Characteristics of Fuel Cells

Reversible fuel cells will deliver to a load a voltage, VL = Vrev, which is independent of the current generated. Their V-I characteristic is a horizontal line. Such ideal cells require reaction kinetics fast enough to supply electrons at the rate demanded by the current drawn. Clearly, reversible cells cannot be realized. In practical fuel cells, two major deviations from the ideal are observed:

1. The open-circuit voltage, Voc, is smaller than Vrev.

2. The load voltage, VL, decreases as the load current, IL, increases.

Frequently, the V-I characteristics approaches a straight line with some curvature at low currents as, for example, those of Figure 9.26 (left), while other cells exhibit characteristics in which the linearity can be seen only in a limited region (right).

To facilitate fuel cell performance calculations, it is useful to express the cell's characteristics in a mathematical form, that is, to describe the load voltage, VL, as an analytical function of the load current, IL,

Polarization Curve Fuel Cell

Figure 9.26 The typical modern fuel cell tends to have V-I characteristics consisting of a long stretch of apparently linear relationship between current and voltage, with a small curvature at the low current end (left, above). The small Engelhard liquid-electrolyte demonstration cell had a limited region in which voltage decreases linearly with current. At both lower and higher currents, the V-I characteristic exhibited marked curvature (right, above).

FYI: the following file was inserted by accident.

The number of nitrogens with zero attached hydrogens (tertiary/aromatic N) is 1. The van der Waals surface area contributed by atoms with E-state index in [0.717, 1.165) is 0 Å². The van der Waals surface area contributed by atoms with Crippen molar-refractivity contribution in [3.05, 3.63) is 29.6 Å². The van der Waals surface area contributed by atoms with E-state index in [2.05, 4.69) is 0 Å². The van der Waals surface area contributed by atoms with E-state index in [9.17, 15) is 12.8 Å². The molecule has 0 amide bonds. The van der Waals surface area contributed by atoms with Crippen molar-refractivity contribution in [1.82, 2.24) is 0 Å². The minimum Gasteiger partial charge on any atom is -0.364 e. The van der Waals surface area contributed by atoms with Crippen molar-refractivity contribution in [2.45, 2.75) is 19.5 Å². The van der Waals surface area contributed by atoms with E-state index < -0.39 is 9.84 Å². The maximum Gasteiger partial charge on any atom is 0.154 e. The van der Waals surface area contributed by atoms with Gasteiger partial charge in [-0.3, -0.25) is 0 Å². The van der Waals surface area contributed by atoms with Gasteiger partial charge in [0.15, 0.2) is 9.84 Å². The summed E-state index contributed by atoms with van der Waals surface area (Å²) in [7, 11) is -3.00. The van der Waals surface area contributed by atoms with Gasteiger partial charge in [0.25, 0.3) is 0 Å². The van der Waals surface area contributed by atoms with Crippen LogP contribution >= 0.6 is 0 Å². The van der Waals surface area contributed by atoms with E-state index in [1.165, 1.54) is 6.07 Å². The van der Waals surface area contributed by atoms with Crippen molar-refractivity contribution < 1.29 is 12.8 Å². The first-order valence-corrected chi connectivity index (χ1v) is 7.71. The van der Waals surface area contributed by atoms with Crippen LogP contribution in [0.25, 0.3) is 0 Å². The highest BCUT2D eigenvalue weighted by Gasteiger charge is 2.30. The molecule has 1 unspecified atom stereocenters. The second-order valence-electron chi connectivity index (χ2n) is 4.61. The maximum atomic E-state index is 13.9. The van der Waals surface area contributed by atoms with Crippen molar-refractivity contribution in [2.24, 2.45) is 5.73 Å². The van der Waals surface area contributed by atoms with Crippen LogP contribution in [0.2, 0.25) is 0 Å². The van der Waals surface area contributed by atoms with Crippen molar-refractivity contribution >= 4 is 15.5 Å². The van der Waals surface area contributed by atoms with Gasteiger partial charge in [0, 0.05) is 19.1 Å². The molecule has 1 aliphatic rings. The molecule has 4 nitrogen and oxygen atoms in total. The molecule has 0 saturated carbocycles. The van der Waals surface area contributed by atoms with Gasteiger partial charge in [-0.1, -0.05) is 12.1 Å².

Figure 9.26 The typical modern fuel cell tends to have V-I characteristics consisting of a long stretch of apparently linear relationship between current and voltage, with a small curvature at the low current end (left, above). The small Engelhard liquid-electrolyte demonstration cell had a limited region in which voltage decreases linearly with current. At both lower and higher currents, the V-I characteristic exhibited marked curvature (right, above).

One way to accomplish this is to fit, empirically, a curve to the observed data, that is, to treat the cell as a black box without inquiring what is happening internally. It turns out that good fits can, in general, be achieved. They describe accurately what the load voltage is for a given load current, as long as such parameters as temperatures and pressures are the same as those used in obtaining the data. However, such empirically obtained mathematical expressions fail to provide adequate insight on the workings of the fuel cell, and, thus, they provided limited guidance as how to improve its design. For that, one must be able to interpret the relationship between the empirical parameters and the physical processes inside the cell.

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